So here are a few dumb questions. Do you have enough fuel? Are you tall enough? Do you really think she cares that much about you?
I have no wish to pejorate—ordinarily, I would have said “minimize” or something, but I just learned pejorate and I want to get comfortable with it—the concerns underlying these questions. There is nothing wrong with the concerns; it is the question that are dumb.
If I were part of the conversations in which these questions were asked, I would want to know—and so would you: enough for what, enough for what, and “cares enough to do what, exactly?” Enough fuel to get home after the little fuel pump light comes on the dashboard. Sure, I’m only a mile from home. Enough height to be allowed to ride something at Disneyworld. Yup. I’m still a little over 6 feet tall, although not as much over as I used to be. Does she are enough about be to water my plants while I’m on vacation? Sure. She’s an old friend and she likes plants.
Once you add the missing information, everything works. What information is missing when we as whether we are “in shape?” “In shape for what?” seems like a good guess. We routinely aspire to “getting in shape” and to “being in shape.” We assure our friends that we are not really “out of shape,” although, we admit, we might look like it. Does everyone have the same thing in mind?
Let’s come at this from the back side. It was pretty puzzling on the front side. I need to walk a mile to get the bus stop. I need to sit through a mind-numbingly obtuse committee meeting for three hours. I need to stop by a local senior center and spend some time with a few friends who do not have the mental acuity they once had and who might or might not know who I am when I show up. I need to get to three appointments at different parts of town in the same day.
Am I “in shape?”
Here’s one way of looking at it. There are some things I must do or that I have chosen to do. If I can do them, I am “in shape.” I am in good enough shape, that is, to do the things I must do. Let’s say that I am. I am able to walk the mile to the bus stop, although I need to allow a little longer than I once did. I am good enough physical shape to do that. I am in good enough emotional shape to endure the three-hour meeting, all the while playing the part I need to play and refusing to make the meeting less effective because I am there. I have enough loyalty and enough empathy to see my elderly friends at the senior center. I’m not all that big on loyalty and empathy, perhaps, but I know what it will take to do this particular act and I know I have at least that much. I can track when the appointments are and where they are and get to all three of them without debilitating anxiety and without undue levels of anxiety. We could call that “executive function,” which is what the lecturer at the Pre-Alzheimer’s Support Group called it.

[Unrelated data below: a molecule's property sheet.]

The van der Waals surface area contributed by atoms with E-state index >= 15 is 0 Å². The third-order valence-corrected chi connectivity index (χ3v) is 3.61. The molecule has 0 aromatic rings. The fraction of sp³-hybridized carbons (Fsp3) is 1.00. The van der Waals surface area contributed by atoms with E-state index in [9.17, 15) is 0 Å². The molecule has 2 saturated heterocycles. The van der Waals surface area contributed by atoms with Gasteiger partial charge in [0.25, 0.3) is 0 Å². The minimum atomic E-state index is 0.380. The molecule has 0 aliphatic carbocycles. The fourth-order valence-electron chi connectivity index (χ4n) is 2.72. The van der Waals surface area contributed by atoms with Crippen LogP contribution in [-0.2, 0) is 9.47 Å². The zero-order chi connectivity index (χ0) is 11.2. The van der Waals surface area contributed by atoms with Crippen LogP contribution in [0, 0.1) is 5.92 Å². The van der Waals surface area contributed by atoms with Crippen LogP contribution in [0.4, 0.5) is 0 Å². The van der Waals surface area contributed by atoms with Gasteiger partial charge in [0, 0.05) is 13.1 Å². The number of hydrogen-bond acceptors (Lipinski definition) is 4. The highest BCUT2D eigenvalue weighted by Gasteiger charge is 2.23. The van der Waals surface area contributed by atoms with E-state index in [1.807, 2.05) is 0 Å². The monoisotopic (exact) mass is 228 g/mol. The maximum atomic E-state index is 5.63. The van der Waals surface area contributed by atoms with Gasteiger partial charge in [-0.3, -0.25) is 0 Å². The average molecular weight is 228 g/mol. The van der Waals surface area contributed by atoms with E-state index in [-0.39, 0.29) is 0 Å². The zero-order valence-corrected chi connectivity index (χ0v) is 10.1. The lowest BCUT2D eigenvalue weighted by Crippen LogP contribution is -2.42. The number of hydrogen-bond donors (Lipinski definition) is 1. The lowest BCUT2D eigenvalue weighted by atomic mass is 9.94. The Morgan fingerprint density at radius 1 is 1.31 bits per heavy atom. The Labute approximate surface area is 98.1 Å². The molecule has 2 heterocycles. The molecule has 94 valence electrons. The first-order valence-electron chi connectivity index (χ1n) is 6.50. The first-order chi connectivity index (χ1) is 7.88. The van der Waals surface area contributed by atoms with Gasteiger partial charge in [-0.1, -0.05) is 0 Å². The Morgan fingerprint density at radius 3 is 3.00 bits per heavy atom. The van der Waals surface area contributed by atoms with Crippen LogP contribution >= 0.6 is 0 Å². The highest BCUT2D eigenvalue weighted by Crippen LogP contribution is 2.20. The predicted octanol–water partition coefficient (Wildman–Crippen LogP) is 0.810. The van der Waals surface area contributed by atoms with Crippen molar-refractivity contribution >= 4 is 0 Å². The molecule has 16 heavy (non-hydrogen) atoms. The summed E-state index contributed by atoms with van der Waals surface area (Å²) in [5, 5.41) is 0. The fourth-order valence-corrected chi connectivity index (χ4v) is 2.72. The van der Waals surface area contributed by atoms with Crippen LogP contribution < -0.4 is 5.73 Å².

So I actually am in shape. I have the cognitive, conative, affective, and behavioral abilities to do all those things. To me, that way of saying that I am “in shape” makes a lot of sense. I am not under the illusion that it is going to become a common way to use this all too common phrase, but I like it anyway. This picture is one of the kinds of “being in shape” have in mind.
If I am not in shape, there are two kinds of things I can do. I can increase my capacities so that I can do things like these without exhausting myself or my friends. Conversely, I can reduce the demands to what I am currently in shape for. I’ve experienced both of these and you probably have too. In 2006, I suffered a periodic and mostly unexplained disorientation. This happened to me while I was in the middle of living an ordinary and not very demanding life, but I did have some obligations to meet. I would call the convener of the meeting and say that I would come if I were able and I would stay as long as I was able, then I would go home. On the other side, I have increased my cardiovascular fitness and learned some techniques of concentration and simplified my schedule so that I can manage them.
“Not being in shape” is like a wall. You can learn to get over the wall at the regular height of six feet. That’s probably the best idea, all other things being equal. Or you can move the height down to four and a half feet. Clearly, what we have been calling “in shape” is a ratio between your abilities and the challenges you will have to meet. My idea is that if you know it’s a ratio, you have two chances to be in shape and I like that. Do you?
 It will simplify quite a few sentences if I can just say that I am going to treat things I am obligated to do, things I would like to do, and things I am required to do as the same kind of “must.” That means that moral and legal obligations and internal and external sources will all get dumped in the same pile. Ordinarily, I don’t do that.
 All those are common except conative, which refers to the facility for intention. It is the past participle of the Latin verb conari, “to undertake, to attempt.” I cannot imagine how we let a word like that slip away.